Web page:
So, about this time last year, I put up a post on making ice cubes out of coffee, and got a comment pointing me to cold-brewed coffee. Cold brew became my new favorite thing that summer, to the consternation of my wife, who was pregnant and couldn't drink coffee at the time. When the jars that I was using to brew the coffee would collect in the sink, she refused to wash them in protest.
Well, this summer's different. Not only can she drink caffeine, thanks to the presence of a three month old at our house, she pretty much has to... as do I.
My old method was, 1/2 cup of beans into the grinder on its finest setting. Ground coffee into a 32 oz jar. Fill jar with water, let it sit on the counter for the day and night. Filter in the morning, and drink with ice and milk.
Enter Barismo. Specifically Nick, who is a barista there on Saturdays. I wandered in about a week ago, looking for coffee. I like local, and I like good coffee. So, this local roaster seemed like a good fit for me. I talked to Nick for a few minutes, and he told me that what I was doing was called 'toddy' coffee. And, he told me that one of the important things to do was to cold brew in the fridge for 24 hours, (I was brewing at room temperature) and then filter, followed by letting it mellow out for ANOTHER 24 hours.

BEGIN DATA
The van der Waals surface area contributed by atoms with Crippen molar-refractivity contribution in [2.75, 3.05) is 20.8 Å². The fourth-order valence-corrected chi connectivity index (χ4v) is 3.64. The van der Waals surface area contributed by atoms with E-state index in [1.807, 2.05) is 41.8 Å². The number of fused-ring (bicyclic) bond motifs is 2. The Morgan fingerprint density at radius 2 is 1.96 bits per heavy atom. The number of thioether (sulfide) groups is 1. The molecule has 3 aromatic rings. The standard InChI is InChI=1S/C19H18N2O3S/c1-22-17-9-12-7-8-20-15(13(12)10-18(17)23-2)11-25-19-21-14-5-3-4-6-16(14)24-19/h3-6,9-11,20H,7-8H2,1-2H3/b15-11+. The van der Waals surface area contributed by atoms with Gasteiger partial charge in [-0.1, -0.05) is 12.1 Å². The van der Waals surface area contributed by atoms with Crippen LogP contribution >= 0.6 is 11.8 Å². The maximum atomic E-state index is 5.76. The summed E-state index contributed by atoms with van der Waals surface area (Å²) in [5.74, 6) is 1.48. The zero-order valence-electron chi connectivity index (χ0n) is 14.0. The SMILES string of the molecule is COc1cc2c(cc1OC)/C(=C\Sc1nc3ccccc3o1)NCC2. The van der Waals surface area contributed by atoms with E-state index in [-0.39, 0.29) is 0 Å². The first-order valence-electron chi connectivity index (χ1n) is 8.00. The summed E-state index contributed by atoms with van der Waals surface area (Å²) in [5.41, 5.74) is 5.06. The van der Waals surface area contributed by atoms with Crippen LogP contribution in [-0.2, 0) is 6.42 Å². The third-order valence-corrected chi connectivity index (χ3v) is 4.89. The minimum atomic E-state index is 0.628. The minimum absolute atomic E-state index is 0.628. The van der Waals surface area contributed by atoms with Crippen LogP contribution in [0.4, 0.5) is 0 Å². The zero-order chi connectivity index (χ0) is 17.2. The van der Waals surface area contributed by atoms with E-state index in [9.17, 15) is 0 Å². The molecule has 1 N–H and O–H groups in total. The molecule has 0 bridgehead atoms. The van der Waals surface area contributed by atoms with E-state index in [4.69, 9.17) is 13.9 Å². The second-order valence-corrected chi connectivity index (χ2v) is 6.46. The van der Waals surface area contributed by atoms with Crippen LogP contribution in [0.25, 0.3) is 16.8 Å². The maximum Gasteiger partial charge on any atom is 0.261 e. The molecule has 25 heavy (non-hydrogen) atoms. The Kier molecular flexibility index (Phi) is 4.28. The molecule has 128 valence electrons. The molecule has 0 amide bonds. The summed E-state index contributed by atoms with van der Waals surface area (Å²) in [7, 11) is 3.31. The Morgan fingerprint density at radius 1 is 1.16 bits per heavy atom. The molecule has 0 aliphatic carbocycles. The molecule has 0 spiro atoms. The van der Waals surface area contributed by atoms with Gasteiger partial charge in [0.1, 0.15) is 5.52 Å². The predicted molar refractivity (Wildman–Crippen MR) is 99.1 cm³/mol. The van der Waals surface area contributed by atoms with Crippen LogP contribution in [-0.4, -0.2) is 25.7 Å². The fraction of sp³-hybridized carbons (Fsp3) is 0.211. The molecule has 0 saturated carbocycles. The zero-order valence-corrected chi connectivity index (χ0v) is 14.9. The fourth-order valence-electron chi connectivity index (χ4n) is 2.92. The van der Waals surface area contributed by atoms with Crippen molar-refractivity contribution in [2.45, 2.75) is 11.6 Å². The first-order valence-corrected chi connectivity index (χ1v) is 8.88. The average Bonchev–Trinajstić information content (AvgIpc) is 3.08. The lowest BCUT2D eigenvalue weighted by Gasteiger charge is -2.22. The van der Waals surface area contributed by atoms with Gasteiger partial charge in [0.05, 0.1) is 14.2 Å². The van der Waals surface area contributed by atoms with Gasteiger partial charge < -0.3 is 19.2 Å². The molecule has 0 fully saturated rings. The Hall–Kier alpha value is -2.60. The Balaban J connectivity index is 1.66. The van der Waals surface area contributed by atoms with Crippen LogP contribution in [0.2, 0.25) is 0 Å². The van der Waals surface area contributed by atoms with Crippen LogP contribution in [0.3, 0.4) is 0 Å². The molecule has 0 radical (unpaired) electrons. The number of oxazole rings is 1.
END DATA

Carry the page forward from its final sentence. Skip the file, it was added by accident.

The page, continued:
Day one you grind, add water, and throw the jar in the fridge. Day 2 you
filter the coffee, which takes a while. Day 3, you finally have coffee
to drink. I was skeptical, but he was right. it really mellows out the coffee. I don't know if it's a question of oxygenation, like letting red wine breathe, or if it's something else that's going on.
This seemed like an un-necessarily complicated addition to the process. But while the extra day adds an extra step, as long as I'm doing it every day, the morning starts out with immediately-drinkable coffee. I filter the rest as I have time to, and do the grind and soak bit while the filtering is going on. So I'm not actually waiting for the filtering to finish to have my coffee. (Truth be told, I never really waited much before, either, since the bulk of the initial filtering moves so quickly.) As long as you keep the process going, you'll always wake up with iced coffee ready and waiting.
Nick wasn't really 100% on my fine-grind method, saying that it makes the filter work too hard. But in his context, that's a justifiable argument. The jar he uses for cold-brewing is several times the size of my 32 oz jars, and it takes a #4 paper filter in my kitchen about 20-25 minutes to completely filter one of those. The initial flow is pretty quick, but as the fine particles collect, it really slows down. 90% of the filtering is done in the first 5 minutes. The rest of the time is a slow drip-drip-drip of the last bit of coffee to get through. When the process is done, the inside of the filter looks like it's been coated with brown latex paint... the coffee particles and sediment are that fine.
He also mentioned that toddy coffee worked well with beans that
weren't freshly, freshly roasted, so the coffee off of their discount
rack (8+ days past roast date) would be just fine. So, he helped me to
make better coffee, at reduced cost. The discount rack is hit or miss some days, but it's still worth it. It just means I have to stop by more often, which I don't mind doing.